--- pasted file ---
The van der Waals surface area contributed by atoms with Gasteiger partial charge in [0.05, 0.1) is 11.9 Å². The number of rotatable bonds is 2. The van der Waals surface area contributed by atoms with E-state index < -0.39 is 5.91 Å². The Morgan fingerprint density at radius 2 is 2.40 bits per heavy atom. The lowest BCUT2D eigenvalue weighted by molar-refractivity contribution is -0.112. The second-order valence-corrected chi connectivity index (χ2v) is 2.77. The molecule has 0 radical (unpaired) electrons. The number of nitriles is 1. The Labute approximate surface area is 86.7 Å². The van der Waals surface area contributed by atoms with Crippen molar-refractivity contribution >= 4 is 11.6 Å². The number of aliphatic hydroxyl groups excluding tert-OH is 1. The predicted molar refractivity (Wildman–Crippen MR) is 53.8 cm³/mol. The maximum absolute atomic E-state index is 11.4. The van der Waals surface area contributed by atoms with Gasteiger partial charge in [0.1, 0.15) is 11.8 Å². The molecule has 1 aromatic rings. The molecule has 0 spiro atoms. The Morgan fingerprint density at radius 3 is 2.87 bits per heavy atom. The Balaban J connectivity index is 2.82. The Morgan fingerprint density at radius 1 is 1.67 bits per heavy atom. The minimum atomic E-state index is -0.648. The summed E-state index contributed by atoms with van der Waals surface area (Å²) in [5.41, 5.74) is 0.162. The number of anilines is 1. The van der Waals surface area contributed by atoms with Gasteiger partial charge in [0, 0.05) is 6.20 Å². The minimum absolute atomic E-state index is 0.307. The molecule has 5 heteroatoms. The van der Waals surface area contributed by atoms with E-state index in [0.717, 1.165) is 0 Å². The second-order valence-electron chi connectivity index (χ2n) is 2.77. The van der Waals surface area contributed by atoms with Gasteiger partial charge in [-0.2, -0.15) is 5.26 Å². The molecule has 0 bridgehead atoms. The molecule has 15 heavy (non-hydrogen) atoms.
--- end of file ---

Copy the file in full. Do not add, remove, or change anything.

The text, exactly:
The van der Waals surface area contributed by atoms with Gasteiger partial charge in [0.05, 0.1) is 11.9 Å². The number of rotatable bonds is 2. The van der Waals surface area contributed by atoms with E-state index < -0.39 is 5.91 Å². The Morgan fingerprint density at radius 2 is 2.40 bits per heavy atom. The lowest BCUT2D eigenvalue weighted by molar-refractivity contribution is -0.112. The second-order valence-corrected chi connectivity index (χ2v) is 2.77. The molecule has 0 radical (unpaired) electrons. The number of nitriles is 1. The Labute approximate surface area is 86.7 Å². The van der Waals surface area contributed by atoms with Crippen molar-refractivity contribution >= 4 is 11.6 Å². The number of aliphatic hydroxyl groups excluding tert-OH is 1. The predicted molar refractivity (Wildman–Crippen MR) is 53.8 cm³/mol. The maximum absolute atomic E-state index is 11.4. The van der Waals surface area contributed by atoms with Gasteiger partial charge in [0.1, 0.15) is 11.8 Å². The molecule has 1 aromatic rings. The molecule has 0 spiro atoms. The Morgan fingerprint density at radius 3 is 2.87 bits per heavy atom. The Balaban J connectivity index is 2.82. The Morgan fingerprint density at radius 1 is 1.67 bits per heavy atom. The minimum atomic E-state index is -0.648. The summed E-state index contributed by atoms with van der Waals surface area (Å²) in [5.41, 5.74) is 0.162. The number of anilines is 1. The van der Waals surface area contributed by atoms with Gasteiger partial charge in [0, 0.05) is 6.20 Å². The minimum absolute atomic E-state index is 0.307. The molecule has 5 heteroatoms. The van der Waals surface area contributed by atoms with E-state index in [0.717, 1.165) is 0 Å². The second-order valence-electron chi connectivity index (χ2n) is 2.77. The van der Waals surface area contributed by atoms with Gasteiger partial charge in [-0.2, -0.15) is 5.26 Å². The molecule has 0 bridgehead atoms. The molecule has 15 heavy (non-hydrogen) atoms.